“For a while, folks were talking about species being climate change winners or climate change losers,” said Erik Beever, a researcher with the U.S. Geological Survey and an author of the paper.

Instead, it seems like an elusive mix of factors influence whether a species can survive or even thrive in changing landscapes.

A case study in that is the pika. Pikas resemble chubby hamsters with round ears, no tail, and small, furry bodies but they’re more closely related to rabbits. They typically live in mountainous areas, isolated from most human contact.

But the researchers documented a population of pikas living at low elevations in Oregon’s Columbia River Gorge. They adapted to their environment by using thick moss as insulation from the summer heat, or by using the nearby forest as shade so they could stay active during the day.

But pikas living elsewhere didn’t show the same adaptivity. In more than 23 years of observation, the pikas living in the Great Basin never showed such flexibility in habitat selection, the researchers wrote. That has led to sharp population declines.

The researchers also found differences in foraging habits and body posture as a way to regulate temperature. “Is it the physical environment that’s allowing this [behavioral] plasticity? Is it their genetic evolution to employ these behaviors?” Beever asked. “How do we disentangle those? I don’t know.”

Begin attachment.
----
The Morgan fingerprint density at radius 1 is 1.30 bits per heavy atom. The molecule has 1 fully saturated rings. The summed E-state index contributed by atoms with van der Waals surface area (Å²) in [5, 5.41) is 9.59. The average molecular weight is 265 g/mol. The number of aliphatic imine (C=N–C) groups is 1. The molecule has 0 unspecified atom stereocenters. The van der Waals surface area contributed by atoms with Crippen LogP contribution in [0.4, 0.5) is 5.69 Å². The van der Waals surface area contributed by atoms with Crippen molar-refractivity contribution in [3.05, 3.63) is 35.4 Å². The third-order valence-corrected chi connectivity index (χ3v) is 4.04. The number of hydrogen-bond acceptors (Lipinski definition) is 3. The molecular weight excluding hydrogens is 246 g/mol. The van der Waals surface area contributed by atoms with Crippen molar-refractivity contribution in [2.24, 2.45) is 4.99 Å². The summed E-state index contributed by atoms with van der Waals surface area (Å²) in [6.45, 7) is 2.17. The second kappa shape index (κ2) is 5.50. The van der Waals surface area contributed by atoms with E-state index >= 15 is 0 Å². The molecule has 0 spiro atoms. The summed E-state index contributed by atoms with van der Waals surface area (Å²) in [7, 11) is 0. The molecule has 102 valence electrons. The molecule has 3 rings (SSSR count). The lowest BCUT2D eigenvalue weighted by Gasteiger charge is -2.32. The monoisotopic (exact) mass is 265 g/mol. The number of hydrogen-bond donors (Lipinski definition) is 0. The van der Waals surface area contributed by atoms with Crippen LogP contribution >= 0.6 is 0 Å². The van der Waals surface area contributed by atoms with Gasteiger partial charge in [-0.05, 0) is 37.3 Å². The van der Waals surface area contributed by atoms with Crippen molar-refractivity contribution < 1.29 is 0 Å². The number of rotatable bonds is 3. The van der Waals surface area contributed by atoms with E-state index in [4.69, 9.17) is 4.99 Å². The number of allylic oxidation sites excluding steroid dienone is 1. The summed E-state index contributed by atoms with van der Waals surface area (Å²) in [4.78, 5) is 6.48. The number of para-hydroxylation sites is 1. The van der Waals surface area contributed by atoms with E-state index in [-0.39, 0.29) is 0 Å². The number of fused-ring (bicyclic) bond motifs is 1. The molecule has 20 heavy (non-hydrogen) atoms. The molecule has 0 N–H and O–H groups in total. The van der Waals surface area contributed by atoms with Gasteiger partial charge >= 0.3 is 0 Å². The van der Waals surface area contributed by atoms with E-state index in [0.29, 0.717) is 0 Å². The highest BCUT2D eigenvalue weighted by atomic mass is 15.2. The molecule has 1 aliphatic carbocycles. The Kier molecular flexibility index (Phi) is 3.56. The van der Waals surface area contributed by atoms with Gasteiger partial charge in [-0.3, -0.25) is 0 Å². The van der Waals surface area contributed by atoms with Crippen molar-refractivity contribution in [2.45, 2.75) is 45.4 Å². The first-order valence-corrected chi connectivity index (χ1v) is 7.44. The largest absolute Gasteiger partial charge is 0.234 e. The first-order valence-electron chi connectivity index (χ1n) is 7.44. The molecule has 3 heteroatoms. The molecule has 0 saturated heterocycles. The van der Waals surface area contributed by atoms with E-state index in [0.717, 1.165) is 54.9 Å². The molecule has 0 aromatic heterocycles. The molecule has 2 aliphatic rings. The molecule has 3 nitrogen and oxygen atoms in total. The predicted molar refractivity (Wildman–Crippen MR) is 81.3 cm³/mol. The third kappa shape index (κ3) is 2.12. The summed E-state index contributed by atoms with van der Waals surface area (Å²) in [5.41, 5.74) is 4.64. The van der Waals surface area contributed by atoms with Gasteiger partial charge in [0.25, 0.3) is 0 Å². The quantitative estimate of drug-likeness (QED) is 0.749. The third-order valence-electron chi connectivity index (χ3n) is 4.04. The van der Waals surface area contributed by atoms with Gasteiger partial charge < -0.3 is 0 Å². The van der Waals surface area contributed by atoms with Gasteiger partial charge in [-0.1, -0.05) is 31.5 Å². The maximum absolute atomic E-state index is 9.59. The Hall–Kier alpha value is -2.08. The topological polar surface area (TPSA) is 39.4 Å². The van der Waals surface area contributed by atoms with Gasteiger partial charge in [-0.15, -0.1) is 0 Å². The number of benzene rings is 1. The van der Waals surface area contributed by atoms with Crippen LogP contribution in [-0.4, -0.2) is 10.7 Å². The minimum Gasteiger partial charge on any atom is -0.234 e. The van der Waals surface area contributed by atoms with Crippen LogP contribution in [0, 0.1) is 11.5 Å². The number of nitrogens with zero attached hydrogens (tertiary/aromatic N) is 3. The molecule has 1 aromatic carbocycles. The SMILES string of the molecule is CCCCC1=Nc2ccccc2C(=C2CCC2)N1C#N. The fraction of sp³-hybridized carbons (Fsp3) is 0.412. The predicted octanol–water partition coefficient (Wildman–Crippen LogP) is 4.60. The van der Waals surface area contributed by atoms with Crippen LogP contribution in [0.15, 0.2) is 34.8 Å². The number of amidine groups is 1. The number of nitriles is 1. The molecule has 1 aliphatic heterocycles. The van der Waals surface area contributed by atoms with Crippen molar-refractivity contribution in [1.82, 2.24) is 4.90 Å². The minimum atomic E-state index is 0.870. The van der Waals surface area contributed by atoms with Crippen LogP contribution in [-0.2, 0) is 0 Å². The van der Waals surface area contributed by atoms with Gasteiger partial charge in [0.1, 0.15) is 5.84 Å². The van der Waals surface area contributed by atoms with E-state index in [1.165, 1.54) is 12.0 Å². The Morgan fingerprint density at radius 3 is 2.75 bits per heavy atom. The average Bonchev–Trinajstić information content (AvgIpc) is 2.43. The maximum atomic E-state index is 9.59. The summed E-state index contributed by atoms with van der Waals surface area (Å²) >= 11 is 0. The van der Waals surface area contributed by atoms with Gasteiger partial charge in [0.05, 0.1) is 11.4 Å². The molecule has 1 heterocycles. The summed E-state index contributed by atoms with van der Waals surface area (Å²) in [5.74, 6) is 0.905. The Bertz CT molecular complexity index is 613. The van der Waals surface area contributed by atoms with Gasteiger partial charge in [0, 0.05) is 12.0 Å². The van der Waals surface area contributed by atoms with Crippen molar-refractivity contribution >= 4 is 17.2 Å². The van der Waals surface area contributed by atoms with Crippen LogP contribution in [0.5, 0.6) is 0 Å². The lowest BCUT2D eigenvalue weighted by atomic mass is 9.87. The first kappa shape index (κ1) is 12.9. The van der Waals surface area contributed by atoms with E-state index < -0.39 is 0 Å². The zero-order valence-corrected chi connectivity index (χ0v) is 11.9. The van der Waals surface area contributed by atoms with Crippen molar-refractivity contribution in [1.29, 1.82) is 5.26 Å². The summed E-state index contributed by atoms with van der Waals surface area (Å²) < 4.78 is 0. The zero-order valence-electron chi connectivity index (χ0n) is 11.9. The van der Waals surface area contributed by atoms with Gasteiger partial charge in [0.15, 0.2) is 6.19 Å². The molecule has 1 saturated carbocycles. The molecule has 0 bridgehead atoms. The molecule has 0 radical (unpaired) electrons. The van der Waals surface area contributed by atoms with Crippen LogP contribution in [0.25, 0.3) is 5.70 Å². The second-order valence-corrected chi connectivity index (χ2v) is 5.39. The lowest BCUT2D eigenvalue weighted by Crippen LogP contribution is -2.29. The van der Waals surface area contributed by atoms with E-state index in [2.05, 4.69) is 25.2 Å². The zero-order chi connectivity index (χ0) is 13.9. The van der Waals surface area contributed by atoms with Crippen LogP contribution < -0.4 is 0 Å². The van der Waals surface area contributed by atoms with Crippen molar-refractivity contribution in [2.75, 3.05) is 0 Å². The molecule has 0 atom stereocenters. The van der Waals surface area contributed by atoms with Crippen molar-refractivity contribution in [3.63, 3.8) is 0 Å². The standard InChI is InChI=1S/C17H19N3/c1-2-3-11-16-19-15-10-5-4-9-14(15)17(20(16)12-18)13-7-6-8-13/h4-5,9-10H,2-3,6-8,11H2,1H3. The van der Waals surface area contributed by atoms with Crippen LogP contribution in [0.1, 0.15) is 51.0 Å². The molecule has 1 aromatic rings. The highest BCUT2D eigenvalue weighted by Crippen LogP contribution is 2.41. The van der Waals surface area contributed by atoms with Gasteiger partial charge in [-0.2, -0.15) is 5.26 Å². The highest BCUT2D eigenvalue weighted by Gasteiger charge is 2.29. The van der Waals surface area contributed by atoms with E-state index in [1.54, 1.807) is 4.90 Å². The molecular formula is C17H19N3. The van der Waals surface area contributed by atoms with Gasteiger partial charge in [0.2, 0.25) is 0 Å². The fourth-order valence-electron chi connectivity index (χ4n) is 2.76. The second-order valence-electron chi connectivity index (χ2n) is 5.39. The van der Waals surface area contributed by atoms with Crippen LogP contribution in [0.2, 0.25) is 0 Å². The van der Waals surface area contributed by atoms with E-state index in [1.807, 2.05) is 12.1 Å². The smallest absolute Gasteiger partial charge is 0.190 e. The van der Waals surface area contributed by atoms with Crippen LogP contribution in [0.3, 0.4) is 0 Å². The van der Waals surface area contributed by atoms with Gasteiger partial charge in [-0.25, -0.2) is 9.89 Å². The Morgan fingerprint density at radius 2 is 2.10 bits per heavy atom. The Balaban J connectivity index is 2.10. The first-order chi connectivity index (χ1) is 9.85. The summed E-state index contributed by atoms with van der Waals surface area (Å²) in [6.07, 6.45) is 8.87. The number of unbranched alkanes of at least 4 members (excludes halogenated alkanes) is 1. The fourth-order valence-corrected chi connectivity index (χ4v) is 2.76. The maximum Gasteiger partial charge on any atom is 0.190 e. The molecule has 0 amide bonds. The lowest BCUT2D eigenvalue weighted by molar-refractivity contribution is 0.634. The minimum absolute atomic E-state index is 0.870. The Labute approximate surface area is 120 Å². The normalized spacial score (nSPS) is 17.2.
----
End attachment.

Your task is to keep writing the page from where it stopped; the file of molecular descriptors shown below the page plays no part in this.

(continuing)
“The simplest way to put it is: Can a species either cope with or adapt to climate change? The answer is, it depends,” he said.

Source: Scientific American

The First Sunfish Species to Be Discovered in 130 Years



For the first time in 130 years, researchers have discovered a new species of sunfish that has escaped taxonomy records for almost three centuries. The bizarre new species has been named the Hoodwinker sunfish (Mola tecta), and has been found in the cold waters of New Zealand, southern Chile, South Africa and the south east coast of Australia.

They can weigh up to two tonnes and reach three metres in length. Sunfish are notoriously hard to track down thanks to their solitary nature and preference for living in the hard to reach depths of the ocean. The life of a sunfish is a balancing act between deep diving for jellyfish and swimming to the surface to warm up. Nyegaard was studying the population genetics of the Southern ocean sunfish, she noticed there was a genetic difference in the skin samples collected by fisheries in Australia and New Zealand.

“It’s quite humbling to know that the ocean still holds so much mystery,” Nyegaard told ScienceAlert. “We tend to think that we know everything, but we still have so many mysteries to unravel.”

Source: Futurism